"At its fundamental level, the key questions are: What did the hospital know about Daniel's conduct?" asks the Dupont family's lawyer, Greg Monforton. "When did they know it and what did they do about it?"
Christine Dupont, Lori's sister, remembers that the first time she met Marc Daniel, he made her uneasy.
"Marc was talking so much. We kind of all thought, just the subjects he'd talk about, that he was trying to, out of nervousness, impress. He was pretentious. He talked a lot about fine wines. Places he had stayed. You know, things. Possessions. We couldn't really see who Marc was."
Christine says they saw the couple frequently, along with Lori's daughter from her first marriage, Taylor, and often went kayaking or skiing.
Lori never once told her sister she was happy and in love with Daniel. "I knew she wasn't happy," she says. "We weren't quite sure what it was. I'm not sure she knew exactly what it was. It wasn't an easy relationship."
They began living together in the summer of 2004, says Christine, in a house kitty-corner to Dupont's parents' home in Amherstburg, a town of 20,000 near the mouth of the Detroit River. "He spent quite a lot of time at Mom and Dad's house," Christine recalls. She remembers that whenever anyone wanted to talk to Lori, they had to talk to Marc first. "He never let her out of his sight," says Christine. "He was always with her."
The Duponts' lawsuit shows the relationship was anything but stable.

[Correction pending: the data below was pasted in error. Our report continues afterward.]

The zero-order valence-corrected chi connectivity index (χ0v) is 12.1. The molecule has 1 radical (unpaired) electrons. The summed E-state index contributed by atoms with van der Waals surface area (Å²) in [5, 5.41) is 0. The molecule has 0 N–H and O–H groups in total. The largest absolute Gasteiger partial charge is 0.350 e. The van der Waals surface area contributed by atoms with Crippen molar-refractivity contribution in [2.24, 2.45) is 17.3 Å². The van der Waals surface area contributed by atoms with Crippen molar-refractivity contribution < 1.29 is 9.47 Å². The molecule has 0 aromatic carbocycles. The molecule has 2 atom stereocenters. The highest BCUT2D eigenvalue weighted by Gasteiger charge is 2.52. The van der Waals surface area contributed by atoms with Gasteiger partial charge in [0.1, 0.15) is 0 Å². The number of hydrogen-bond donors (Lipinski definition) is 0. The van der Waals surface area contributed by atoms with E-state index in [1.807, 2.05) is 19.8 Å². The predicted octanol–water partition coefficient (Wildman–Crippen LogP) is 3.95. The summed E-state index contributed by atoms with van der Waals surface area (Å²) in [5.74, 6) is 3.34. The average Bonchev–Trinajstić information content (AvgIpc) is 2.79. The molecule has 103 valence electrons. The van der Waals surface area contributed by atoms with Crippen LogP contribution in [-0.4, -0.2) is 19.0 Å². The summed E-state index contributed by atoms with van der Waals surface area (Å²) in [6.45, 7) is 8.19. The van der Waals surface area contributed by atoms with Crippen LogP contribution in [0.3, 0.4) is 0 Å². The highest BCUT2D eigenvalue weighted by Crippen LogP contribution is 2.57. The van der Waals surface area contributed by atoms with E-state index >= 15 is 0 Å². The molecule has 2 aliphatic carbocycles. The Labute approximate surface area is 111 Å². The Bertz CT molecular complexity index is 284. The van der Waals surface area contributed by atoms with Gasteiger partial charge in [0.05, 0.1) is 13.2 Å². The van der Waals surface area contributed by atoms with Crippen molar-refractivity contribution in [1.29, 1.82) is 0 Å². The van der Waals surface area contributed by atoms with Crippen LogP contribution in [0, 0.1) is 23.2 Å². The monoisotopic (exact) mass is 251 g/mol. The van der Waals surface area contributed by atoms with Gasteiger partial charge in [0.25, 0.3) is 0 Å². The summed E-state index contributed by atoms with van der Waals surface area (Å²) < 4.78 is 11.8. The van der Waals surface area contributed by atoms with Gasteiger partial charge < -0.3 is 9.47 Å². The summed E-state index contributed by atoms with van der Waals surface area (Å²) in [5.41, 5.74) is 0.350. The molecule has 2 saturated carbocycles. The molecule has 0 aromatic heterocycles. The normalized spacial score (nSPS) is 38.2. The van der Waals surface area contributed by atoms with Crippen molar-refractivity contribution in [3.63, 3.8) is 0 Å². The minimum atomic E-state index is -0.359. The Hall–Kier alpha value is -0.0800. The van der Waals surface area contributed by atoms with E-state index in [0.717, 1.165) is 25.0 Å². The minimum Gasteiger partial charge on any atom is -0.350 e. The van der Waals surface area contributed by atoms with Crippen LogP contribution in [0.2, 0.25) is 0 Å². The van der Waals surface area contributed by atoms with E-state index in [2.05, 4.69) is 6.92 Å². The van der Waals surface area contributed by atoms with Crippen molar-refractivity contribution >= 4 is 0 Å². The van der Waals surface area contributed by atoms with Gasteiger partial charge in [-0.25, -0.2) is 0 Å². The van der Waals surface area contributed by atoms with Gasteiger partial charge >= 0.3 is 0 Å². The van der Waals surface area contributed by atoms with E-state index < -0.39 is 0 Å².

On Feb. 27, 2005, Daniel attempted suicide by overdosing on drugs, carrying through on previous threats. He was in respiratory arrest when Dupont found him.
The ambulance attendants removed two or three vials and syringes from the scene. Dupont recognized the vials as drugs used to administer anesthesia in the operating room at the hospital, the statement of claim says.
`There are no remedies in place. No right to refuse unsafe work.'
Michelle Schryer, Chatham-Kent Sexual Assault Crisis Centre
Dupont, meanwhile, had had enough. She "immediately terminated" the relationship and she asked him to move out of the house, Christine says.
Dupont, who was on leave, changed the locks at home and got an unlisted phone number. Daniel called her cell phone repeatedly, wanting to reconcile.
During a meeting on April 8, she told hospital officials that Daniel was threatening her, including threats of physical harm, the statement of claim alleges. She was offered a parking spot closer to the hospital entrance and escorts to her car.
Also in April, Daniel, the statement alleges, threatened Dupont's father, John, telling him he would plaster photos of Dupont throughout the city and the hospital. Daniel told Lori's mother Barbara he would distribute the pictures if he wasn't paid $185,000.
Marc Daniel returned to work at the end of May 2005. He was on limited clinical practice, not working full-time. He was being monitored by two staff physicians, attended counselling with a psychiatrist and he met regularly with human resources, Spirou says.